are particularly prone to fire mortality [3] because of their shallow
lignotubers and presumably smaller carbohydrate reserves [3,116].
Individuals with larger lignotubers are generally more fire tolerant,
although large shrubs which have survived previous fires may have more
dead material in their crowns, making them more prone to fire mortality
[124].  Fire susceptibility of larger plants also increases in older
stands where high fuel loads produce severe fires [74].  Mean lignotuber
area of fire-killed plants in a 90-year-old stand was 35 square inches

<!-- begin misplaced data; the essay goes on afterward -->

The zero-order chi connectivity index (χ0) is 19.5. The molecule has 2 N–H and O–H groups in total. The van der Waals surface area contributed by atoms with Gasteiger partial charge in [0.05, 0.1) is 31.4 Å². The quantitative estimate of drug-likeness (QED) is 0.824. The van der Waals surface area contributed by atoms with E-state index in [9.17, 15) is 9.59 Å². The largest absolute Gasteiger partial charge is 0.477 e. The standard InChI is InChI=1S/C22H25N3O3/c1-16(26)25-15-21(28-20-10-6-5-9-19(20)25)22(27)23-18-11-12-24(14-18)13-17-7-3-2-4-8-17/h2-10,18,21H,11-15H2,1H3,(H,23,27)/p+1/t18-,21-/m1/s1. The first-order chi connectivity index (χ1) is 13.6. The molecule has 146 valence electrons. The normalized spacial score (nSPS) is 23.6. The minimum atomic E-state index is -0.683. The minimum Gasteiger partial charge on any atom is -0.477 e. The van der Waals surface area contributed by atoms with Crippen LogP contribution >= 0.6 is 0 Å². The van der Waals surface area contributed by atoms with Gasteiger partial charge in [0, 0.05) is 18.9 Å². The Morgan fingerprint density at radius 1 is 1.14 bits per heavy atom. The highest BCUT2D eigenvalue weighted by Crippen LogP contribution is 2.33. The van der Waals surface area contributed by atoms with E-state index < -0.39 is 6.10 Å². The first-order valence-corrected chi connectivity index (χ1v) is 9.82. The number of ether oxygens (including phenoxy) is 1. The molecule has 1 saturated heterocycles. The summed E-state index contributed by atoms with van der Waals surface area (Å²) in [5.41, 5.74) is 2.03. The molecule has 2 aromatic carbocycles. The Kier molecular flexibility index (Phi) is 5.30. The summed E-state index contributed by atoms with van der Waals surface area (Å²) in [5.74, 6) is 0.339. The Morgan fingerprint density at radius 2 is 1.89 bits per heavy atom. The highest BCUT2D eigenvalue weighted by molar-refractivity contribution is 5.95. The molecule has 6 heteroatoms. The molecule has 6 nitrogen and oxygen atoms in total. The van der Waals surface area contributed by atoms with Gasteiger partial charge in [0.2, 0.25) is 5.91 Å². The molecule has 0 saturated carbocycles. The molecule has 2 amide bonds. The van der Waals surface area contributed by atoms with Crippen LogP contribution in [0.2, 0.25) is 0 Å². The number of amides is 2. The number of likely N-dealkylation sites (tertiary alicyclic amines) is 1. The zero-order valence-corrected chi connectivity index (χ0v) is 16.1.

(227 sq cm) compared to 12 square inches (79 sq cm) for plants in a
23-year-old stand [74].  Very large chamise lignotubers tend to rot in
the center and are less capable of sprouting after fire [60].  While
young seedlings are readily killed by most fires, fire tolerance
increases with age.  In southern California, large numbers of 4-year-old
chamise sprouted following intense summer grassfires [58,136].


PLANT RESPONSE TO FIRE : 
Postfire regeneration in chamise involves a combination of sprout
regeneration and seedling recruitment [48,54,69,120].

Vegetative regeneration:  Although considerable plant mortality may
occur following fire, at least some percentage of the chamise population
survives and sprouts [39,42,61,120].  Residual plants typically sprout
within 6 weeks of fire regardless of season [108].  On sites in southern
California, chamise along moist ravines sprouted within 10 days of a hot
July wildfire [105].  Sprouts originate on the lignotuber from a narrow